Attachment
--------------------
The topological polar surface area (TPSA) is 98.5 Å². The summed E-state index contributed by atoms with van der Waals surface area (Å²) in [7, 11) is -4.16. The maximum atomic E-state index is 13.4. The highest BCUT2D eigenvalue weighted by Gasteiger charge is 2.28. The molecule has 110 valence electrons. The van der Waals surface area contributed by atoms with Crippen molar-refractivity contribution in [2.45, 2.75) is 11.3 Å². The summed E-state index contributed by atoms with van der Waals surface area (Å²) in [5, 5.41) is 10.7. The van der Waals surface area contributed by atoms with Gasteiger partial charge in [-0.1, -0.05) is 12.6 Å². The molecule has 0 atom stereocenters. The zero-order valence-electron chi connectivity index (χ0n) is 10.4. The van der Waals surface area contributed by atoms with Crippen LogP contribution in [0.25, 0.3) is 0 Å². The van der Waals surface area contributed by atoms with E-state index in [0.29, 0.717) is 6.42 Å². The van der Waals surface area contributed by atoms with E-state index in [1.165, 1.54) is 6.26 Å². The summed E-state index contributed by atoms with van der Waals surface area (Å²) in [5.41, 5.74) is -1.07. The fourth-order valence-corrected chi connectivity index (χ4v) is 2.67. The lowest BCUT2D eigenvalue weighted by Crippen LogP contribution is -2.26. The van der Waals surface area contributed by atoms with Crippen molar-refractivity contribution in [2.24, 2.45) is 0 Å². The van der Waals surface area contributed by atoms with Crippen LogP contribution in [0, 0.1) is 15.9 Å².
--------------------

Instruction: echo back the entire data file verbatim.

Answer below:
The topological polar surface area (TPSA) is 98.5 Å². The summed E-state index contributed by atoms with van der Waals surface area (Å²) in [7, 11) is -4.16. The maximum atomic E-state index is 13.4. The highest BCUT2D eigenvalue weighted by Gasteiger charge is 2.28. The molecule has 110 valence electrons. The van der Waals surface area contributed by atoms with Crippen molar-refractivity contribution in [2.45, 2.75) is 11.3 Å². The summed E-state index contributed by atoms with van der Waals surface area (Å²) in [5, 5.41) is 10.7. The van der Waals surface area contributed by atoms with Gasteiger partial charge in [-0.1, -0.05) is 12.6 Å². The molecule has 0 atom stereocenters. The zero-order valence-electron chi connectivity index (χ0n) is 10.4. The van der Waals surface area contributed by atoms with Crippen LogP contribution in [0.25, 0.3) is 0 Å². The van der Waals surface area contributed by atoms with E-state index in [0.29, 0.717) is 6.42 Å². The van der Waals surface area contributed by atoms with E-state index in [1.165, 1.54) is 6.26 Å². The summed E-state index contributed by atoms with van der Waals surface area (Å²) in [5.41, 5.74) is -1.07. The fourth-order valence-corrected chi connectivity index (χ4v) is 2.67. The lowest BCUT2D eigenvalue weighted by Crippen LogP contribution is -2.26. The van der Waals surface area contributed by atoms with Crippen molar-refractivity contribution in [2.24, 2.45) is 0 Å². The van der Waals surface area contributed by atoms with Crippen LogP contribution in [0, 0.1) is 15.9 Å².